It turns out, this campaign brought in over $150,000 thanks to a very large matching donor. They did not mention the matching donor campaign in the email which is disappointing as it would increase donations. What is great, however, is that there are 2 direct phone numbers that allow you to speak to the nonprofit directly.

The last email was from Citizens for Responsibility and Ethics in Washington. They gave us a time limit, and a reason to donate in the subject line. That increases open rate. They gave us compelling reasons to donate and how they will be using your money. They also highlighted a matching donation which lets me see that I can donate an amount and it would be doubly effective. One more thing that is GREAT about this email is that on their donate button, they are telling me that it is secure to add my credit card.

I have brought up tactics which should be used year-round to improve your nonprofit solicitation emails fundraising. If you want more help, give us a call at 800-705-4265 or, even better, take our free marketing assessment at www.BoxFullOfMarketing.com

Your 5 Part Year End Review

It’s time for all those office housekeeping and year end review activities, and here is a list from us for your marketing.

Here are 5 Parts of Your Business to Review

First is your Marketing Report Card. This part of your year end review will have you list everything you are doing to market your business and give it a letter grade. You can be as subjective or as ‘numbers based’ as you want. Here is an example of 3 things WE have done this year and how they were graded:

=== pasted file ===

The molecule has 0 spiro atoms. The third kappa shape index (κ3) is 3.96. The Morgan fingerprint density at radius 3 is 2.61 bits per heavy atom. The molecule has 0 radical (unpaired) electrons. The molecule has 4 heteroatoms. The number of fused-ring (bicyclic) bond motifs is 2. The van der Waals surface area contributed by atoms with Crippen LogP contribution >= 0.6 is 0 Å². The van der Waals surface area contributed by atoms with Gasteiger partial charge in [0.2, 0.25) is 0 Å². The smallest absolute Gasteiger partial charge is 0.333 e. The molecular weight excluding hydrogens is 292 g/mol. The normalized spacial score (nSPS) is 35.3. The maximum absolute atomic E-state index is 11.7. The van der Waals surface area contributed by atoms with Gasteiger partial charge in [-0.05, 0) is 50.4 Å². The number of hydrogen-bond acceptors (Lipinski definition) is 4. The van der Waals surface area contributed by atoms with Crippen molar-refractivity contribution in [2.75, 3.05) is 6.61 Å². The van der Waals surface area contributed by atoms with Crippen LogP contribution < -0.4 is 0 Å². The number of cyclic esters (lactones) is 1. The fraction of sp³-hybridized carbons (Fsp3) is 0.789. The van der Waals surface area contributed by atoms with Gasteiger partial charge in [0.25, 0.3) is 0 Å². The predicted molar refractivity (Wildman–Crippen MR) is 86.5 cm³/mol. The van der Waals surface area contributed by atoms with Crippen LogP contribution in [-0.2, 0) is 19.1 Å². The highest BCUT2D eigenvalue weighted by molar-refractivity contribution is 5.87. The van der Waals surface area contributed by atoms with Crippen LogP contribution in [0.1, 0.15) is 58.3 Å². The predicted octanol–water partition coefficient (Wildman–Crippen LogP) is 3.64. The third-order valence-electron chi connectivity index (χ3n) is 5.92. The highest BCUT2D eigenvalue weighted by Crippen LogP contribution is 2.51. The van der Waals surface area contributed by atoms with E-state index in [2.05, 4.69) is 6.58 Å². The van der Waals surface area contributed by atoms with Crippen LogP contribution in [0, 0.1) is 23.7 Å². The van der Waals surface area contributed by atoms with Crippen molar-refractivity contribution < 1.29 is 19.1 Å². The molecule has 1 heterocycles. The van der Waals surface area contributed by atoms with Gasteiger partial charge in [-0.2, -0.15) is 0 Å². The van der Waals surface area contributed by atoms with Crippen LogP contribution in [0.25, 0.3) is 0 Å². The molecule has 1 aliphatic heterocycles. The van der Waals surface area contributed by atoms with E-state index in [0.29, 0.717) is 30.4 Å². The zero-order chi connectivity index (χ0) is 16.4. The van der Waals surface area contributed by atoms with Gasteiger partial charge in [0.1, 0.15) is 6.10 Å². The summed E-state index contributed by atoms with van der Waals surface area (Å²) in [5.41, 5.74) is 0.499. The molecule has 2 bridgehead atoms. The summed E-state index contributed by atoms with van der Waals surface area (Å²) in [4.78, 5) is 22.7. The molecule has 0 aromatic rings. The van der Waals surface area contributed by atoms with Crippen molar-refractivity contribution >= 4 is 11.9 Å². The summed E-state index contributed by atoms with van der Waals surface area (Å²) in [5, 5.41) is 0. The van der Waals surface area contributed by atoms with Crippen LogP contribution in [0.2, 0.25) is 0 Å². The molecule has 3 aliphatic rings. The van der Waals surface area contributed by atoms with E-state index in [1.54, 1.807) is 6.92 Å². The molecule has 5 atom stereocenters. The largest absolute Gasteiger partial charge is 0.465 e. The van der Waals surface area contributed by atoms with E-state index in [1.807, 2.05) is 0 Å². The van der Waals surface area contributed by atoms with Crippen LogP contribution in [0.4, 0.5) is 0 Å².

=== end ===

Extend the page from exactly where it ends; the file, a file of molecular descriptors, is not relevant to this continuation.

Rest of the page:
Seodona Referrals Club Sedona Referrals Club B+
Reason: We got enough promotional product business to cover our costs and marketing plan clients to make it profitable.

Encino Chamber of Commerce A
Reason: Hank has remained on the board of directors and as our ‘first chamber’ it always has a warm place in our hearts. Hank was also awarded as an honorary Lifetime Member in 2017.

Teaching at OLLI (Osher Lifelong Learning Insititue) D
Reason: Though it was fun, it generated zero business. Didn’t even put us in front of a lot of people. This will not be repeated because though we were able to try out a few new teaching methods, that is not worth the time invested.

Small Business Marketing Plan Bootcamp A
Reason: Generated more business and leads than all other marketing tools. We have 6 (maybe 7) bootcamps on the calendar for 2018. Gives us the best opportunity to educate the widest audience on how they must market their business.

Business (objective) plus the Feeling (subjective) are put together to come up with a grade. You should also grade each method based entirely on Dollars Generated.

Are you placing ads in a local newspaper? Did you generate at least 4 times the dollars for each dollar spent? If not, give it a C. If it did, then a B or greater.

Second, Review Your Supplier/Vendor Relationships and Contracts

In your year end review this is where you will look at your non-employee team.
Is your accountant responsive? How fast does she answer your phone calls?